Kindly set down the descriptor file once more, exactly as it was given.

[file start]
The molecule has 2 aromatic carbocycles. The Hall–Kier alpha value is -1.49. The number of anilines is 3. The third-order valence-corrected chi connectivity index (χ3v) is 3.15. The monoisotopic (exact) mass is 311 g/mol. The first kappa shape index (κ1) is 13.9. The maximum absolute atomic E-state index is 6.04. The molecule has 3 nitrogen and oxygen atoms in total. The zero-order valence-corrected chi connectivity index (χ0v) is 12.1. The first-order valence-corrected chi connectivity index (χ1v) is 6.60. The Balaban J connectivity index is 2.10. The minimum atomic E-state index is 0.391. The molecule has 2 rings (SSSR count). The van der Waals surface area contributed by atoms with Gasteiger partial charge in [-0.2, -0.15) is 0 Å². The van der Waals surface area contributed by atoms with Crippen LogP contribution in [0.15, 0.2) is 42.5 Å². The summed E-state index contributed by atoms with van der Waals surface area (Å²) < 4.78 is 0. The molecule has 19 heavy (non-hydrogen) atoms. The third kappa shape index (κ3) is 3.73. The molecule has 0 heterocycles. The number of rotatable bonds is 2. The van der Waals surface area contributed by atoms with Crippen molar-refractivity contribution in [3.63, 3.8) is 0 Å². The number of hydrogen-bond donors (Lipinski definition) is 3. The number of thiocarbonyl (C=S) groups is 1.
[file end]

The molecule has 2 aromatic carbocycles. The Hall–Kier alpha value is -1.49. The number of anilines is 3. The third-order valence-corrected chi connectivity index (χ3v) is 3.15. The monoisotopic (exact) mass is 311 g/mol. The first kappa shape index (κ1) is 13.9. The maximum absolute atomic E-state index is 6.04. The molecule has 3 nitrogen and oxygen atoms in total. The zero-order valence-corrected chi connectivity index (χ0v) is 12.1. The first-order valence-corrected chi connectivity index (χ1v) is 6.60. The Balaban J connectivity index is 2.10. The minimum atomic E-state index is 0.391. The molecule has 2 rings (SSSR count). The van der Waals surface area contributed by atoms with Gasteiger partial charge in [-0.2, -0.15) is 0 Å². The van der Waals surface area contributed by atoms with Crippen LogP contribution in [0.15, 0.2) is 42.5 Å². The summed E-state index contributed by atoms with van der Waals surface area (Å²) < 4.78 is 0. The molecule has 19 heavy (non-hydrogen) atoms. The third kappa shape index (κ3) is 3.73. The molecule has 0 heterocycles. The number of rotatable bonds is 2. The van der Waals surface area contributed by atoms with Crippen molar-refractivity contribution in [3.63, 3.8) is 0 Å². The number of hydrogen-bond donors (Lipinski definition) is 3. The number of thiocarbonyl (C=S) groups is 1.